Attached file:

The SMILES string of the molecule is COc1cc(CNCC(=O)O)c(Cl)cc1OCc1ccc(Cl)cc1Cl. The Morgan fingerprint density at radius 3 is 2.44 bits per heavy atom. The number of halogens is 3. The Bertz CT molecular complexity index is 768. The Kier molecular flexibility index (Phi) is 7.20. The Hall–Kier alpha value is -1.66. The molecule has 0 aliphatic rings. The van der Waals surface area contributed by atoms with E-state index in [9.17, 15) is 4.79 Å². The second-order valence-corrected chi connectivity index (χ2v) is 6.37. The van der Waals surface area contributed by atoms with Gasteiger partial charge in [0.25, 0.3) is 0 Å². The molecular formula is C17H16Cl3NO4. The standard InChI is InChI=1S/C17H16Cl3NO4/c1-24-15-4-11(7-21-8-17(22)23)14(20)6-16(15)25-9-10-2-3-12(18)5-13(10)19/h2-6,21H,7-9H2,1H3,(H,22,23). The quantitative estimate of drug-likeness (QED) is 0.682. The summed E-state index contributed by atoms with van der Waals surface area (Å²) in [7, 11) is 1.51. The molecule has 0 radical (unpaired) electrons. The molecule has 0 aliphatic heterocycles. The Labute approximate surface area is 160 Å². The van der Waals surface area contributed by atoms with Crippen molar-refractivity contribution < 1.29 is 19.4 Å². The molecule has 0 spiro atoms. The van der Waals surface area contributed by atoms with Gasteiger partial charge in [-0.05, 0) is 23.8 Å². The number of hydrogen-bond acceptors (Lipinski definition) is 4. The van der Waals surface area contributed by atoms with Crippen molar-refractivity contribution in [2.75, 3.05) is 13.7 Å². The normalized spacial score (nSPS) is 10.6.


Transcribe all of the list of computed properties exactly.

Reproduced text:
The SMILES string of the molecule is COc1cc(CNCC(=O)O)c(Cl)cc1OCc1ccc(Cl)cc1Cl. The Morgan fingerprint density at radius 3 is 2.44 bits per heavy atom. The number of halogens is 3. The Bertz CT molecular complexity index is 768. The Kier molecular flexibility index (Phi) is 7.20. The Hall–Kier alpha value is -1.66. The molecule has 0 aliphatic rings. The van der Waals surface area contributed by atoms with E-state index in [9.17, 15) is 4.79 Å². The second-order valence-corrected chi connectivity index (χ2v) is 6.37. The van der Waals surface area contributed by atoms with Gasteiger partial charge in [0.25, 0.3) is 0 Å². The molecular formula is C17H16Cl3NO4. The standard InChI is InChI=1S/C17H16Cl3NO4/c1-24-15-4-11(7-21-8-17(22)23)14(20)6-16(15)25-9-10-2-3-12(18)5-13(10)19/h2-6,21H,7-9H2,1H3,(H,22,23). The quantitative estimate of drug-likeness (QED) is 0.682. The summed E-state index contributed by atoms with van der Waals surface area (Å²) in [7, 11) is 1.51. The molecule has 0 radical (unpaired) electrons. The molecule has 0 aliphatic heterocycles. The Labute approximate surface area is 160 Å². The van der Waals surface area contributed by atoms with Crippen molar-refractivity contribution < 1.29 is 19.4 Å². The molecule has 0 spiro atoms. The van der Waals surface area contributed by atoms with Gasteiger partial charge in [-0.05, 0) is 23.8 Å². The number of hydrogen-bond acceptors (Lipinski definition) is 4. The van der Waals surface area contributed by atoms with Crippen molar-refractivity contribution in [2.75, 3.05) is 13.7 Å². The normalized spacial score (nSPS) is 10.6.